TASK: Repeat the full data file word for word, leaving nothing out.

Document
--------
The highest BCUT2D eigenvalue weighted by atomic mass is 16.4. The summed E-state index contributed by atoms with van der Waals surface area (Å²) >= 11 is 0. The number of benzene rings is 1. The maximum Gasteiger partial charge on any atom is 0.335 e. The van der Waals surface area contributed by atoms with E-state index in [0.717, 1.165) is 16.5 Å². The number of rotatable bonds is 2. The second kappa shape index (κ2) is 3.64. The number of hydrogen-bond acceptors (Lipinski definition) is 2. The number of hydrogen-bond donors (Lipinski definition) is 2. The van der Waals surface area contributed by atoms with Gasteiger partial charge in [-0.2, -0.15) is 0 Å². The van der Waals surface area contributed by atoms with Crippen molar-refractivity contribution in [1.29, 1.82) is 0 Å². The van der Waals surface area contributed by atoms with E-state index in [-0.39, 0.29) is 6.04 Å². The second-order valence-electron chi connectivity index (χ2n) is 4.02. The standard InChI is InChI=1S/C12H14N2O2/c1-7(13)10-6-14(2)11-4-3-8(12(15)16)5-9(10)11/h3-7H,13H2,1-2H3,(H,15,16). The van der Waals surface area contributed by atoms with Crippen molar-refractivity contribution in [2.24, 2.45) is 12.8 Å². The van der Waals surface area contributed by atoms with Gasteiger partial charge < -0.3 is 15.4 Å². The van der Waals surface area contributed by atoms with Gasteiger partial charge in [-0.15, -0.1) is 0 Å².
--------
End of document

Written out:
The highest BCUT2D eigenvalue weighted by atomic mass is 16.4. The summed E-state index contributed by atoms with van der Waals surface area (Å²) >= 11 is 0. The number of benzene rings is 1. The maximum Gasteiger partial charge on any atom is 0.335 e. The van der Waals surface area contributed by atoms with E-state index in [0.717, 1.165) is 16.5 Å². The number of rotatable bonds is 2. The second kappa shape index (κ2) is 3.64. The number of hydrogen-bond acceptors (Lipinski definition) is 2. The number of hydrogen-bond donors (Lipinski definition) is 2. The van der Waals surface area contributed by atoms with Gasteiger partial charge in [-0.2, -0.15) is 0 Å². The van der Waals surface area contributed by atoms with Crippen molar-refractivity contribution in [1.29, 1.82) is 0 Å². The van der Waals surface area contributed by atoms with E-state index in [-0.39, 0.29) is 6.04 Å². The second-order valence-electron chi connectivity index (χ2n) is 4.02. The standard InChI is InChI=1S/C12H14N2O2/c1-7(13)10-6-14(2)11-4-3-8(12(15)16)5-9(10)11/h3-7H,13H2,1-2H3,(H,15,16). The van der Waals surface area contributed by atoms with Crippen molar-refractivity contribution in [2.24, 2.45) is 12.8 Å². The van der Waals surface area contributed by atoms with Gasteiger partial charge < -0.3 is 15.4 Å². The van der Waals surface area contributed by atoms with Gasteiger partial charge in [-0.15, -0.1) is 0 Å².